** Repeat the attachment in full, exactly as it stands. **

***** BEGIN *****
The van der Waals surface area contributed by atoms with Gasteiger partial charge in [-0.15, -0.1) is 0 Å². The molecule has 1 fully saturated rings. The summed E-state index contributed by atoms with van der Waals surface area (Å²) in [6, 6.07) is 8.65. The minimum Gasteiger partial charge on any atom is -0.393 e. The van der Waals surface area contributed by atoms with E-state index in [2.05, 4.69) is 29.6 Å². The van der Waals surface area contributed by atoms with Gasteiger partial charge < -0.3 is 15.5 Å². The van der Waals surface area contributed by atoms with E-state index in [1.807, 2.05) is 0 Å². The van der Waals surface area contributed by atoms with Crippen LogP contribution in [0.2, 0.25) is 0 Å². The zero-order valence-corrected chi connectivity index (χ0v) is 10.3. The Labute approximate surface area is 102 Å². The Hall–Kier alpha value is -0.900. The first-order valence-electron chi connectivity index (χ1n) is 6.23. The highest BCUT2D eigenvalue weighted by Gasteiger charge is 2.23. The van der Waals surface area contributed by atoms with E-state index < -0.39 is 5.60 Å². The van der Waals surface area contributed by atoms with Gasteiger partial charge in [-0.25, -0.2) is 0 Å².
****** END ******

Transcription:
The van der Waals surface area contributed by atoms with Gasteiger partial charge in [-0.15, -0.1) is 0 Å². The molecule has 1 fully saturated rings. The summed E-state index contributed by atoms with van der Waals surface area (Å²) in [6, 6.07) is 8.65. The minimum Gasteiger partial charge on any atom is -0.393 e. The van der Waals surface area contributed by atoms with E-state index in [2.05, 4.69) is 29.6 Å². The van der Waals surface area contributed by atoms with Gasteiger partial charge < -0.3 is 15.5 Å². The van der Waals surface area contributed by atoms with E-state index in [1.807, 2.05) is 0 Å². The van der Waals surface area contributed by atoms with Crippen LogP contribution in [0.2, 0.25) is 0 Å². The zero-order valence-corrected chi connectivity index (χ0v) is 10.3. The Labute approximate surface area is 102 Å². The Hall–Kier alpha value is -0.900. The first-order valence-electron chi connectivity index (χ1n) is 6.23. The highest BCUT2D eigenvalue weighted by Gasteiger charge is 2.23. The van der Waals surface area contributed by atoms with E-state index < -0.39 is 5.60 Å². The van der Waals surface area contributed by atoms with Gasteiger partial charge in [-0.25, -0.2) is 0 Å².